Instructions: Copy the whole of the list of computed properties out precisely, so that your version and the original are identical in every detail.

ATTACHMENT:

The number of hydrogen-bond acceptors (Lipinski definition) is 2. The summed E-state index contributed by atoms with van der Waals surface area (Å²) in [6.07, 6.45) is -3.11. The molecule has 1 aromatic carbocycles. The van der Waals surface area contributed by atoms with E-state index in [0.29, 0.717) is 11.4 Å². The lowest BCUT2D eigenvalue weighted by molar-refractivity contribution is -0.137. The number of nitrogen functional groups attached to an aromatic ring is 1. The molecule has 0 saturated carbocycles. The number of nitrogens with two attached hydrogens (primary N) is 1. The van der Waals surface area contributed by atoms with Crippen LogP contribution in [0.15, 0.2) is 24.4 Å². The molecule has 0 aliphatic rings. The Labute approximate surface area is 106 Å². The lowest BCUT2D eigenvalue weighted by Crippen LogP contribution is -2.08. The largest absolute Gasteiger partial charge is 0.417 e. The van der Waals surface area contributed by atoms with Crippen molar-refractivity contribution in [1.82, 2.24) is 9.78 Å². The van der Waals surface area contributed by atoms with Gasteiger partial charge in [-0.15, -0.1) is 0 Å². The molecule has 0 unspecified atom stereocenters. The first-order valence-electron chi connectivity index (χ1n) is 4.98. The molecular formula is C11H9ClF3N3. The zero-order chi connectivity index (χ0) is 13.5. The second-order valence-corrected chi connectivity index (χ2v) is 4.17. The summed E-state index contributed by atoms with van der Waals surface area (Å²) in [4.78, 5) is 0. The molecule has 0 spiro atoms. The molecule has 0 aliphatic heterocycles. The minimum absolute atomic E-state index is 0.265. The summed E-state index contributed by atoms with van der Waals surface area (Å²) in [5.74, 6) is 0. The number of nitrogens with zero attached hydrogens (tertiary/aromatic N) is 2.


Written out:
The number of hydrogen-bond acceptors (Lipinski definition) is 2. The summed E-state index contributed by atoms with van der Waals surface area (Å²) in [6.07, 6.45) is -3.11. The molecule has 1 aromatic carbocycles. The van der Waals surface area contributed by atoms with E-state index in [0.29, 0.717) is 11.4 Å². The lowest BCUT2D eigenvalue weighted by molar-refractivity contribution is -0.137. The number of nitrogen functional groups attached to an aromatic ring is 1. The molecule has 0 saturated carbocycles. The number of nitrogens with two attached hydrogens (primary N) is 1. The van der Waals surface area contributed by atoms with Crippen LogP contribution in [0.15, 0.2) is 24.4 Å². The molecule has 0 aliphatic rings. The Labute approximate surface area is 106 Å². The lowest BCUT2D eigenvalue weighted by Crippen LogP contribution is -2.08. The largest absolute Gasteiger partial charge is 0.417 e. The van der Waals surface area contributed by atoms with Crippen molar-refractivity contribution in [1.82, 2.24) is 9.78 Å². The van der Waals surface area contributed by atoms with Gasteiger partial charge in [-0.15, -0.1) is 0 Å². The molecule has 0 unspecified atom stereocenters. The first-order valence-electron chi connectivity index (χ1n) is 4.98. The molecular formula is C11H9ClF3N3. The zero-order chi connectivity index (χ0) is 13.5. The second-order valence-corrected chi connectivity index (χ2v) is 4.17. The summed E-state index contributed by atoms with van der Waals surface area (Å²) in [4.78, 5) is 0. The molecule has 0 spiro atoms. The molecule has 0 aliphatic heterocycles. The minimum absolute atomic E-state index is 0.265. The summed E-state index contributed by atoms with van der Waals surface area (Å²) in [5.74, 6) is 0. The number of nitrogens with zero attached hydrogens (tertiary/aromatic N) is 2.